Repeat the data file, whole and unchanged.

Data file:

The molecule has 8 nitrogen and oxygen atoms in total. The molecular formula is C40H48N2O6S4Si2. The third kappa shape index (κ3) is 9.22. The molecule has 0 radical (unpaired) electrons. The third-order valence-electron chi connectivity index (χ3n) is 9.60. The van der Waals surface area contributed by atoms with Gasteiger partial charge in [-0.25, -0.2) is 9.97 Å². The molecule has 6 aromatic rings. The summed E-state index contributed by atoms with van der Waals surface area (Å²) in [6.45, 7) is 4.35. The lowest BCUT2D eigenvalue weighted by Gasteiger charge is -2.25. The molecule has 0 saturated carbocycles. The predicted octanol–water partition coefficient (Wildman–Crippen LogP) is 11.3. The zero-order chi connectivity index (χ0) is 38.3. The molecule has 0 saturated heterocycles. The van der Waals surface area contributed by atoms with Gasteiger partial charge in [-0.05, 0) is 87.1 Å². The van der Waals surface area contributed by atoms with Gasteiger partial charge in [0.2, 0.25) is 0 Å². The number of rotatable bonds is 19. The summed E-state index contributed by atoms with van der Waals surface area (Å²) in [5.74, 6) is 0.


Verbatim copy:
The molecule has 8 nitrogen and oxygen atoms in total. The molecular formula is C40H48N2O6S4Si2. The third kappa shape index (κ3) is 9.22. The molecule has 0 radical (unpaired) electrons. The third-order valence-electron chi connectivity index (χ3n) is 9.60. The van der Waals surface area contributed by atoms with Gasteiger partial charge in [-0.25, -0.2) is 9.97 Å². The molecule has 6 aromatic rings. The summed E-state index contributed by atoms with van der Waals surface area (Å²) in [6.45, 7) is 4.35. The lowest BCUT2D eigenvalue weighted by Gasteiger charge is -2.25. The molecule has 0 saturated carbocycles. The predicted octanol–water partition coefficient (Wildman–Crippen LogP) is 11.3. The zero-order chi connectivity index (χ0) is 38.3. The molecule has 0 saturated heterocycles. The van der Waals surface area contributed by atoms with Gasteiger partial charge in [-0.05, 0) is 87.1 Å². The van der Waals surface area contributed by atoms with Gasteiger partial charge in [0.2, 0.25) is 0 Å². The number of rotatable bonds is 19. The summed E-state index contributed by atoms with van der Waals surface area (Å²) in [5.74, 6) is 0.